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Allergies to Cats or Dogs






Caring for Cats & Dogs

Captive Companions

Preventing Overpopulation

Mobile Spay/Neuter Clinic

Pounds & Shelters


Allergies to Cats or Dogs

When a Cat or Dog Dies

Memorials, Tributes, & Honors



What am I allergic to?

One common misconception is the belief that a person is allergic to an animalís fur. However, the allergic reaction is usually triggered by the dander of a cat or dog. Dander consists of dead skin cells that flake off when the outer layer of skin renews itself, a normal, ongoing process. This turnover is faster in animals who are prone to various skin problems, such as dry skin and oily seborrhea. A cat can sometimes trigger allergic reactions when a dog does not because cat dander is smaller and lighter, so it remains suspended in the air longer than dog dander.


Saliva and urine on the fur of dogs and cats are also potential sources of allergens. When the fur dries, microscopic particles flake off and become airborne. A compound called Fel D1 present in the saliva of cats, and also secreted from their skin glands, can trigger allergic reactions.


What are the symptoms?

About 15% of the population is allergic to cats or dogs and suffers from itchy eyes, runny noses, asthmatic symptoms, itchy skin, or a rash. The severity of the allergy can depend on the amount of allergens you are exposed to. It might depend on the size of the cat or dog, because if the animal is larger, he will most likely shed more dander.


Are there any non-allergenic dogs or cats?

All cats and dogs produce allergenic dander, and any animal with fur or feathers can trigger allergic reactions. Dogs who are shampooed and groomed regularly emit less dander into the air. Female cats have less Fel D1 than males. Cats and dogs who shed profusely are more likely to cause allergic reactions, because there will be an excessive amount of hair covered with saliva and dander in the house. However, as long as your house is vacuumed frequently and cleaned with a mop or sponge, an animal who sheds a lot should not be more of a problem than any other cat or dog.


How can I reduce my allergic symptoms?

There are a many things you can do to reduce allergens and your allergic symptoms.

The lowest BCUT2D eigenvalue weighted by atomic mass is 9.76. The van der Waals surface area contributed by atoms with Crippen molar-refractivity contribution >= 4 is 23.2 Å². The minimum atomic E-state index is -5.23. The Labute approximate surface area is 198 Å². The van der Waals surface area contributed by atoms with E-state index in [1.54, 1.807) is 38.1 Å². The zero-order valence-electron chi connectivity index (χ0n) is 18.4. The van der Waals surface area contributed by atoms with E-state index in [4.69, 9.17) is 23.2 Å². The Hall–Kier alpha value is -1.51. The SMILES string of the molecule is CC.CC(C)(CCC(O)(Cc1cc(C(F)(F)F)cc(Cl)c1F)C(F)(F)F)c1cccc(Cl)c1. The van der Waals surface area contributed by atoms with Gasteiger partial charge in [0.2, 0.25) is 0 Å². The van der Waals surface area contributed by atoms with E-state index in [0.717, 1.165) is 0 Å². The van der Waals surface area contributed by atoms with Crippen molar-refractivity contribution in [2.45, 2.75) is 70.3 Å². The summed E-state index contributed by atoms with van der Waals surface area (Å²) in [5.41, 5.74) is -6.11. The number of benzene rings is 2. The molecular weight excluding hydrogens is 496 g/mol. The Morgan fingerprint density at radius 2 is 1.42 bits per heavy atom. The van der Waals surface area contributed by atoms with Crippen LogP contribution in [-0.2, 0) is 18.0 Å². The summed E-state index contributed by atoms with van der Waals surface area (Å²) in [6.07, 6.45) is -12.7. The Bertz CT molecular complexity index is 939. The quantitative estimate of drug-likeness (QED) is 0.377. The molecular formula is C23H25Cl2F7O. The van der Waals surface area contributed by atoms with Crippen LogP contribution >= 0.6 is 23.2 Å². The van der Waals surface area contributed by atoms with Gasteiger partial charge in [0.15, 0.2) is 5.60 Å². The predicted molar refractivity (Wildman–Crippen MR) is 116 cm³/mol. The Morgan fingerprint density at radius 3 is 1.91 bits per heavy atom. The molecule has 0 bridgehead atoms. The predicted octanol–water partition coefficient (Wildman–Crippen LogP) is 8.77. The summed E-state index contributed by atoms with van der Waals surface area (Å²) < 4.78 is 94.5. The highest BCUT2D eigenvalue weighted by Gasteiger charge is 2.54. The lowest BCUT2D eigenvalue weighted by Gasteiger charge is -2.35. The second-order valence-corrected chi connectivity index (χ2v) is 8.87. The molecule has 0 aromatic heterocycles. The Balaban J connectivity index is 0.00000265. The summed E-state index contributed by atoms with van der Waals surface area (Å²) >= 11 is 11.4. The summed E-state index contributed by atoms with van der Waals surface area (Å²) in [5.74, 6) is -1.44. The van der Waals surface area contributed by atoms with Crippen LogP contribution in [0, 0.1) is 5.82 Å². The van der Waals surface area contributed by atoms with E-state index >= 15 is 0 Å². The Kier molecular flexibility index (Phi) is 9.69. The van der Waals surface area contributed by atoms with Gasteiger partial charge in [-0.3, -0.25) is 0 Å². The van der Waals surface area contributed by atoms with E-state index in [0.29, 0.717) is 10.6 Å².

Care of the animal: Keep your dogís or catís skin healthy by feeding high quality food and a fatty acid supplement. Some studies claim bathing your cat or dog every few weeks will help reduce the amount of allergens released into the air.


Housecleaning: Control the amount of dust and dander in the house by removing carpets, reducing the amount of upholstered furniture, and washing materials that can readily trap animal dander. Installing a high efficiency air (HEPA) filter in your home may also help. Vacuum and mop the floors regularly. Certain solutions, such as 3% tannic acid, will destroy animal allergens in carpets without damaging the carpet.


Taking medication: Various forms of medication are now available that can minimize allergy symptoms. Allergy injections work by gradually desensitizing a personís immune system to cat or dog allergens (immunotherapy). After a few months of allergy shots once a week, people can usually control their symptoms with one injection a month. Eventually, in some cases, symptoms can be eliminated altogether. Many new medications for controlling allergic symptoms are on the market. Steroid nasal sprays reduce allergic irritation in the sinus area and help reduce inflammation that leads to coughing, wheezing, and chest tightness. For asthma, there are multiple medications, sprays, and inhalers available. Antihistamines will help control a runny nose and itchy eyes. With the right medication, good housecleaning methods, and a healthy cat or dog, it is entirely possible for an allergic person to live happily with an animal companion.


Is it possible to prevent allergies?

Recent studies show there are actually ways to prevent certain allergies from developing. A 2002 study in the Journal of American Medical Association concluded that exposure to two or more dogs or cats in early childhood may reduce subsequent risk of developing allergies.1 The New England Journal of Medicine found that children who grow up in extremely clean homes are far more likely to develop asthma and allergies than those who grow up on farms and in less immaculate homes.2 A study in Lancet showed that children in rural Austria who are exposed to horses and stables before they are one year old have a much lower incidence of asthma and hay fever.3


Scientists theorize that a young immune system without any germs will start attacking things that arenít germs, such as animal dander. Even when studies factored in family history, smoking, and other variables, they confirm that early exposure to cats, dogs, and other sources of allergens help protect children from later developing asthma and allergies.






1 E.L. Peterson, C.C. Johnson, & D.R. Ownby, "Exposure to dogs and cats in the first year of life and risk of allergic sensitation at 6 to 7 years of age," JAMA, Aug 2002; 288: 963-972.

2 S. Weiss "Eat dirt Ė the hygiene hypothesis and allergic disease," NEJM, Sep 2002; 347: 930-931.

3 C. Braun-Fahrlander et al, Children's Hospital, Salzburg, Austria, "Exposure to farming in early life and development of asthma and allergy: a cross-sectional survey," Lancet, 2001. 358 (9288): 1129-1133.